Not to worry, he said, there are other businesses about to move into some of those empty spaces. A hardware store is planned for the former Taliano Pizza’s space, and there are “things brewing” already for the Savory location. “The new mix may be better!” he says.
At their next meeting (November 23) the city council will discuss the latest proposal to fund the Public Works renovations. Instead of picking up $1 million of the cost from tax revenue and the city’s contingency fund, and combining that with a $2 million bond loan, the city would get the full $3 million from the bond loan.
That way, the mayor said, the city would preserve the contingency fund , and take advantage of current low bond interest rates and the “good bidding environment” on contractors.
In addition, the mayor said, once a loan and construction bid were secured, the city would strive to delay the actual construction until the city settles a couple of issues that would impact it. The Task Force for Environmental Action, it has been speculated, might make recommendations that would change the Public Works Department. Also, since the council will be considering ways to cut spending, it is possible that the Public Works Dept. might hand over some of its functions to the county, changing the requirements of the renovation.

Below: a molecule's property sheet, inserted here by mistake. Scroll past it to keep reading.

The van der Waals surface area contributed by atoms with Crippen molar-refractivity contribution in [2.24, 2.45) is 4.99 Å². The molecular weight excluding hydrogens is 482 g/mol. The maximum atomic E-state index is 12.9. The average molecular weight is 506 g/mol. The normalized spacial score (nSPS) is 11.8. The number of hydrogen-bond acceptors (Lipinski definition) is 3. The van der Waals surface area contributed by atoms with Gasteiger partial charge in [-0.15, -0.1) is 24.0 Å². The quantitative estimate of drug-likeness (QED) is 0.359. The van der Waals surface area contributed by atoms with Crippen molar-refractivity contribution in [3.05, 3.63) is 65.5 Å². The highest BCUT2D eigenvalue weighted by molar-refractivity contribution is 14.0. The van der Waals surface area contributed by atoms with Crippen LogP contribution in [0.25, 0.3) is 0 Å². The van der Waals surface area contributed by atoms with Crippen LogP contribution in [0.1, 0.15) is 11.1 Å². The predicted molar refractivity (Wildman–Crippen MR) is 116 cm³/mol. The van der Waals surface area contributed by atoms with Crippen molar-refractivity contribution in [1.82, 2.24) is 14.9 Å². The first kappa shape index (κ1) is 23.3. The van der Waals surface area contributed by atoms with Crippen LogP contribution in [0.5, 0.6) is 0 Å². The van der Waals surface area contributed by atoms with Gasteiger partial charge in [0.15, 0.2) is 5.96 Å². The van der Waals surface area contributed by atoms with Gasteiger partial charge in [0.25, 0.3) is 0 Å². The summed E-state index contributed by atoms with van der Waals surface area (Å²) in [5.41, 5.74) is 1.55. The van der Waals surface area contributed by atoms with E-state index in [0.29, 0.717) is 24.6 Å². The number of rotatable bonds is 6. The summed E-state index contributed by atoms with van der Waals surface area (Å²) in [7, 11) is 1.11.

There might be some changes to how the department deals with solid waste, for example, or the city might discontinue leaf collection, he said.
Discontinue leaf collection? Sounds like another sacred cow to us.
* 10% yearly tax rate cap – This has to do with property tax which is based on the estimated value of a home. Property values have soared over the last two decades. Homes that were worth $90,000 or 120,000 twenty years ago could be worth $400,000 to $500,000 now. But those homeowners don’t pay their full property tax because it is only allowed to rise from what it was when they bought their houses at the rate of 10% a year. Newer buyers pay based on what the houses were worth when they bought them, amounts much closer to their current assessed value. So their taxes are higher.